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  179. “Didn’t you spend a week arguing with Gary that engineers start at high salaries, but have a low top end?”

    That’s your normal joe schmo engineer in Silicon Valley. Energy engineers are a different breed when you get way up the chain of command because of supply and demand issues over the last 10 years. Of course, now, there is no supply and demand issue because they’re closing all the rigs and it will take years to re-open those. Many of the very senior guys will likely be retired by then.

    All I know is, on the radio report on CBS they interviewed an energy engineer who said he was making $1800 PER DAY and now was out of work and how was he going to replace that kind of income? Um…you’re not.

    It sucks for everyone in that industry.

    And yes- it’s thousands of jobs at those salary levels. There’s not one single guy making that kind of money. Again, supply and demand. There were thousands.

    Over 100,000 jobs lost already last I checked (it’s probably many more by now because that was a bunch of months ago.) These are mostly high paying jobs. Heck, women working in marketing departments at oil companies were making $120,000 and working on the rigs is a real, skilled job.

    As I said- they have closed over 1000 rigs in the United States in the last year. If every single one had even just one drill engineer, then that is a $200,000+ job that just went poof into the night.

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  180. “On average, energy jobs in Houston pay about $200,000 per year with benefits and other perks, nearly three times the $70,000 the typical wage earner takes home, Jankowski said. “It would be very difficult to find something outside of oil and gas that pays as well.””

    On average. And for ALL “energy” jobs. This is why Texas, Oklahoma and the Dakotas have been booming over the last 10 years. These were some of the best paying jobs in the economy. And many can earn 6 figures without even having a college degree.

    They also talk about the $100,000 signing bonuses.

    So yeah- life was good. As I’ve said- I wouldn’t want to live in Houston right now.

    http://www.houstonchronicle.com/business/energy/article/Rising-layoffs-stun-worry-oil-industry-workers-6460142.php

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  181. “Market expecting only 5.2% chance of a single hike by Feb 2017 as of now.”

    Yeah. No one thinks Yellen and company will do anything for years and years.

    Of course, these are the same people who think we’re in a recession right now.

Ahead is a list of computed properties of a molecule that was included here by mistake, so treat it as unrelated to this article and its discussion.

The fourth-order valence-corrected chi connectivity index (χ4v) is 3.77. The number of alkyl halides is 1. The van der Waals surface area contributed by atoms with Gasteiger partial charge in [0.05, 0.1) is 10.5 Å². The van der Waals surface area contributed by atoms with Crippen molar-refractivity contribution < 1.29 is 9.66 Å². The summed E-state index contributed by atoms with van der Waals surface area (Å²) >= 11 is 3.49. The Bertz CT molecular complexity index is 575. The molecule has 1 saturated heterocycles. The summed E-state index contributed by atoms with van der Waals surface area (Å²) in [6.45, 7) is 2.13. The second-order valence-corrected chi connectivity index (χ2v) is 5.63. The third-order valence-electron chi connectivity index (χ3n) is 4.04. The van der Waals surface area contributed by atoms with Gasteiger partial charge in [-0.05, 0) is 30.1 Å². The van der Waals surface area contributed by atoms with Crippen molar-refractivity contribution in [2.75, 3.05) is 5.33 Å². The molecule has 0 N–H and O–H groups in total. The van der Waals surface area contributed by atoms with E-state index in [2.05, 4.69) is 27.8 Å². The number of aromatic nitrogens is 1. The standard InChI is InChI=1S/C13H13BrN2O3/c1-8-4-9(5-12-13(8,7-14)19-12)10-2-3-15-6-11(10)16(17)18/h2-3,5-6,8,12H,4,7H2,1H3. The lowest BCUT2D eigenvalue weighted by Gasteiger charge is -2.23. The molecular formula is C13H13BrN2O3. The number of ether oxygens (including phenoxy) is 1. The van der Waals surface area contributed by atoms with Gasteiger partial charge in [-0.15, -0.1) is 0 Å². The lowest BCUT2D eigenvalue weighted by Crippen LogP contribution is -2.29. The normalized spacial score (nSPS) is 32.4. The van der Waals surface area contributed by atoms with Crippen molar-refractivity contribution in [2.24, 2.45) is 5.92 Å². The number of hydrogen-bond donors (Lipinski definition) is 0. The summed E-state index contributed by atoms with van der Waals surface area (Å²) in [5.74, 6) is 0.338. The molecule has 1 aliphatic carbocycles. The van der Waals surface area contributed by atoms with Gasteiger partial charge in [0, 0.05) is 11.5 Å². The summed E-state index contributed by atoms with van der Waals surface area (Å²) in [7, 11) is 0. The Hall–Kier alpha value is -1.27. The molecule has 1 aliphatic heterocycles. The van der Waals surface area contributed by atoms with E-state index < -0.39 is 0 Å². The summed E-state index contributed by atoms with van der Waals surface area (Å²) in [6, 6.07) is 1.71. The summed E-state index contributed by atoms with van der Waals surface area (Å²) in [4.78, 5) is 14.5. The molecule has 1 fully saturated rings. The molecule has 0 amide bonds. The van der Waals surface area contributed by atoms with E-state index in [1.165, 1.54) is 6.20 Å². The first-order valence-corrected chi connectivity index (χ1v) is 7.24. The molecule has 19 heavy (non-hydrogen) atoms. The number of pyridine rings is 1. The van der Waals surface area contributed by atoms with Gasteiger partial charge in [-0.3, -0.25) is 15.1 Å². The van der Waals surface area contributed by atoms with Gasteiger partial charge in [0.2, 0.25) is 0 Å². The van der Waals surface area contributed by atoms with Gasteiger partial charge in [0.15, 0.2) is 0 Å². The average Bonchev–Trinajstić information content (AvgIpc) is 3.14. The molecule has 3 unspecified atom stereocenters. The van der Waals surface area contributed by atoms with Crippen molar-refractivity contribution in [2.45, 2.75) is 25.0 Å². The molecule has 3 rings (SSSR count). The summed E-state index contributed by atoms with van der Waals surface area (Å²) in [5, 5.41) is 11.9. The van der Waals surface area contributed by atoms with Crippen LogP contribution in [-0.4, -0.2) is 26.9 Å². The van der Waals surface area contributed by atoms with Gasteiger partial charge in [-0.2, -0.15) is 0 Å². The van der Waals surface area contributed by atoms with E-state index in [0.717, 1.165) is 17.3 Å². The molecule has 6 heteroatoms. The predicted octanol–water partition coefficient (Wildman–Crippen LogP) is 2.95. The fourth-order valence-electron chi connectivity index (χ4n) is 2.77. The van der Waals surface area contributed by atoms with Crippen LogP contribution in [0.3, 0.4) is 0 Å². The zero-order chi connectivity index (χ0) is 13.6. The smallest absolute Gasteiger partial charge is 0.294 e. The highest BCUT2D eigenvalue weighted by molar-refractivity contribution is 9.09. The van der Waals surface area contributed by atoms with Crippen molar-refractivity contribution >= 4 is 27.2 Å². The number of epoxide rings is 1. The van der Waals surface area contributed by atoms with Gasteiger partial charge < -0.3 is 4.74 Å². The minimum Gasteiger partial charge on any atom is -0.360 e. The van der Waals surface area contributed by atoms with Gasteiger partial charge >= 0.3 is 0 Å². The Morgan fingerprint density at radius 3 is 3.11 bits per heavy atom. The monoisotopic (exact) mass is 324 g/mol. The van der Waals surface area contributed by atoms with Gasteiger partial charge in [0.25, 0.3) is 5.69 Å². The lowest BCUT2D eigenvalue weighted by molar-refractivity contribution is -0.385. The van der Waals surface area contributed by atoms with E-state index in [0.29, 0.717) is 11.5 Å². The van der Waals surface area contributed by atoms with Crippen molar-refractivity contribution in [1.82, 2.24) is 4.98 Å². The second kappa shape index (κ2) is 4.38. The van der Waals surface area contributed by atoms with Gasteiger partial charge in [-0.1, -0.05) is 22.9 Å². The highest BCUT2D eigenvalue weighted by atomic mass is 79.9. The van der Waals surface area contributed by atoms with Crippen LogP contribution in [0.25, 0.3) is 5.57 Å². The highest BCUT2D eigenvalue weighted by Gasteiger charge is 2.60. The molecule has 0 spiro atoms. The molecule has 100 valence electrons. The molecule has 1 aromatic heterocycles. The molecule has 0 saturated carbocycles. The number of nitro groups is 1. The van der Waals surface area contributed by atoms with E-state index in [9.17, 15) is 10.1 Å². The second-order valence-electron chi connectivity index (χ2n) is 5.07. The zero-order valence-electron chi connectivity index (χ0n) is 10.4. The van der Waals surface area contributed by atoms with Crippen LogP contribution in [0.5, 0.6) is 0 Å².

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  182. “If every single one had even just one drill engineer”

    You really think that that is how it works? A supervisory position for every single well?

    Sheesh.

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  183. “I am the Fed. So yes- they are raising 4 times this year unless the data goes against them. The data hasn’t gone against them so they’re raising in March.”

    You were wrong. Shocking.

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  184. like Jim Cramer, an excellent contrarian indicator!

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  185. “like Jim Cramer”

    You have made a jim cramer reference, i have now lost all respect for you.

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  186. “I am the Fed. So yes- they are raising 4 times this year unless the data goes against them. The data hasn’t gone against them so they’re raising in March.”

    “You were wrong. Shocking.”

    They’re no longer data dependent Chuk. Even you know that. Come on.

    4.9% unemployment rate
    Average job gain of 235,000 the last 6 months
    S&P 500 just 5% off the highs
    Wages being pressured (but only on the low end so they’re overlooking it)
    Housing back to record high prices (and then some)

    The data that they look at ALL supports raising the rates. It’s actually much better than in December when they first raised. The economy is actually quite hot right now. But they’re too chicken after what happened in January with the stock market. And February’s more moderate wage inflation data gave them a way out.

    Chuk- what about your prediction that prices would fall this year? That the US economy would go into a recession?

    I still stand by what I said. The Fed should have raised today if they had any credibility. Now they do not. Party on.

    What’s YOUR excuse for getting it so, so wrong?

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  187. “What’s YOUR excuse for getting it so, so wrong?”

    You can’t be that stupid. It’s just not possible.